Hafey played two years for the Pirates and his bat never came around. He hit .222 with ten homers in 97 games before being traded traded in December of 1937 to the Cardinals. The Pirates got him back the next July, although he was in the minors until being dealt to the Reds for three players the following July. He played his last 24 big league games during that 1939 season. He got into 123 major league games total, which was 45 more than his brother Tom, but well short of what his cousin Chick Hafey accomplished en route to his Hall of Fame career.

The Players

Dave Parker, outfielder for the 1973-83 Pirates. He was a seven-time All-Star during his 19-year Major League career. He also won three Gold Glove awards, three Silver Sluggers, and he was named the National League MVP in 1978. In 1977, he led the NL with 215 hits, 44 doubles and a .338 average. With a .334 average in 1978, he won back-to-back batting crowns.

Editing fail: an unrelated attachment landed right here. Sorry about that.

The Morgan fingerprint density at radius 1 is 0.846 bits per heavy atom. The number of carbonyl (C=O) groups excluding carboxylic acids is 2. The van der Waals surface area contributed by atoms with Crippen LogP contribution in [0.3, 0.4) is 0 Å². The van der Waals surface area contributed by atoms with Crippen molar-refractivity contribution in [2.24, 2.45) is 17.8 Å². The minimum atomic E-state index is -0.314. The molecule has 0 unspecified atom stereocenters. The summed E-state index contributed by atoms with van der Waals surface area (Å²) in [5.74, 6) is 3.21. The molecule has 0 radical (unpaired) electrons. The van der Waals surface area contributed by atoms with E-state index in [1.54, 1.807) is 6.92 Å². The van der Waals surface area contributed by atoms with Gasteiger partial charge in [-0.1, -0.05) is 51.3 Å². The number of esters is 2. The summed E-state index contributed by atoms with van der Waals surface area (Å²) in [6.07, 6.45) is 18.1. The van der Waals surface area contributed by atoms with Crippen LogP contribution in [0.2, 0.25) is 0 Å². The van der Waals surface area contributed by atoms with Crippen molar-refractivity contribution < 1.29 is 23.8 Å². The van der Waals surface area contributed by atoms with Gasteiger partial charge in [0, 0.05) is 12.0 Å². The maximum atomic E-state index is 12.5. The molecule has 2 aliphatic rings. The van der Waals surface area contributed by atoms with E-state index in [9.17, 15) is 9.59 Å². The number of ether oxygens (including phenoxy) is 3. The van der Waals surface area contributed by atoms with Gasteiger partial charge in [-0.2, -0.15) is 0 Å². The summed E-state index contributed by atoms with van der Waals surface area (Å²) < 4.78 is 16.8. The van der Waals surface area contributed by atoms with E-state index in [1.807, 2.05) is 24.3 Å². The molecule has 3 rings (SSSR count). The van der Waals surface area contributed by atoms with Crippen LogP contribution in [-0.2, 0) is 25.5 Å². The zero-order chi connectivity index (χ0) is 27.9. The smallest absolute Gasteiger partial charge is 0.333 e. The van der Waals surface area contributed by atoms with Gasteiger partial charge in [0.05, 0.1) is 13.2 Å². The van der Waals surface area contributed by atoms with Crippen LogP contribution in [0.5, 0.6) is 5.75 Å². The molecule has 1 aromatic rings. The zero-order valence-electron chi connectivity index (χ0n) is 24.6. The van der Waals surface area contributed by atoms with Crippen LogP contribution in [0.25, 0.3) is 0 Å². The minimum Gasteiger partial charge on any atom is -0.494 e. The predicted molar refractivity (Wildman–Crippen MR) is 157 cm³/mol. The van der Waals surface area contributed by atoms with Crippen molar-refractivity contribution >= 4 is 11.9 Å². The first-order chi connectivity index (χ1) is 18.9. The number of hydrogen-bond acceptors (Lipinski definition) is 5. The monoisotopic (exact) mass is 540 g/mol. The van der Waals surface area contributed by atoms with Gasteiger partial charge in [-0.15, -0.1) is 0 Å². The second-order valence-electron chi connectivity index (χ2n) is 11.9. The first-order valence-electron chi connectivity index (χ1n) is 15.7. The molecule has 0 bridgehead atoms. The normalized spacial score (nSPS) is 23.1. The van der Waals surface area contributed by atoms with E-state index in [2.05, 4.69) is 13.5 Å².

Parker was drafted in the 14th round out of high school by the Pirates in 1970. He debuted in the majors three years later and was a star in Pittsburgh by 1975 when he hit .308 with 25 homers and 101 RBIs. From 1975-79, he batted over .300 all five years and hit a total of 114 home runs. During the 1979 season, he set career highs with 109 runs scored and 45 doubles, while also stealing 20 bases in 24 attempts. That’s to go along with a .310 average, 25 homers and 94 RBIs. Parker then batted .333 in the NLCS and .345 during the World Series.